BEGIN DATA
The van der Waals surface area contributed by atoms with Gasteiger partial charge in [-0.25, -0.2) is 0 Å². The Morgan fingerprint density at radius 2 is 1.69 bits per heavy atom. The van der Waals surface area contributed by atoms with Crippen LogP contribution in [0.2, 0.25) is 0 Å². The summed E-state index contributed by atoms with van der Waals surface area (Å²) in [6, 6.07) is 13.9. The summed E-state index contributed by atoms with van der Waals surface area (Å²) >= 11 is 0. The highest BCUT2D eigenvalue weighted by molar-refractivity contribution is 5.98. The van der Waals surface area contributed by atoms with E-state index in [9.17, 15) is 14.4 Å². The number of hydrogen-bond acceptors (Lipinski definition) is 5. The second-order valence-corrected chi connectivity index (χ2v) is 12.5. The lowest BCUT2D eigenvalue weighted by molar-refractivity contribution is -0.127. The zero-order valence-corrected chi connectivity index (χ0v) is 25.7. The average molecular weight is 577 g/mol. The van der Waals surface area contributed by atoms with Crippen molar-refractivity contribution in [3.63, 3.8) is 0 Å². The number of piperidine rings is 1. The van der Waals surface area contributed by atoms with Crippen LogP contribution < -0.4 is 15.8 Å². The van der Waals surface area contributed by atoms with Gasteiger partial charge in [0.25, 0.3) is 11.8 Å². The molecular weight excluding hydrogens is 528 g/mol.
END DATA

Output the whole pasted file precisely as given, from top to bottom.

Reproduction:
The van der Waals surface area contributed by atoms with Gasteiger partial charge in [-0.25, -0.2) is 0 Å². The Morgan fingerprint density at radius 2 is 1.69 bits per heavy atom. The van der Waals surface area contributed by atoms with Crippen LogP contribution in [0.2, 0.25) is 0 Å². The summed E-state index contributed by atoms with van der Waals surface area (Å²) in [6, 6.07) is 13.9. The summed E-state index contributed by atoms with van der Waals surface area (Å²) >= 11 is 0. The highest BCUT2D eigenvalue weighted by molar-refractivity contribution is 5.98. The van der Waals surface area contributed by atoms with E-state index in [9.17, 15) is 14.4 Å². The number of hydrogen-bond acceptors (Lipinski definition) is 5. The second-order valence-corrected chi connectivity index (χ2v) is 12.5. The lowest BCUT2D eigenvalue weighted by molar-refractivity contribution is -0.127. The zero-order valence-corrected chi connectivity index (χ0v) is 25.7. The average molecular weight is 577 g/mol. The van der Waals surface area contributed by atoms with Crippen molar-refractivity contribution in [3.63, 3.8) is 0 Å². The number of piperidine rings is 1. The van der Waals surface area contributed by atoms with Crippen LogP contribution < -0.4 is 15.8 Å². The van der Waals surface area contributed by atoms with Gasteiger partial charge in [0.25, 0.3) is 11.8 Å². The molecular weight excluding hydrogens is 528 g/mol.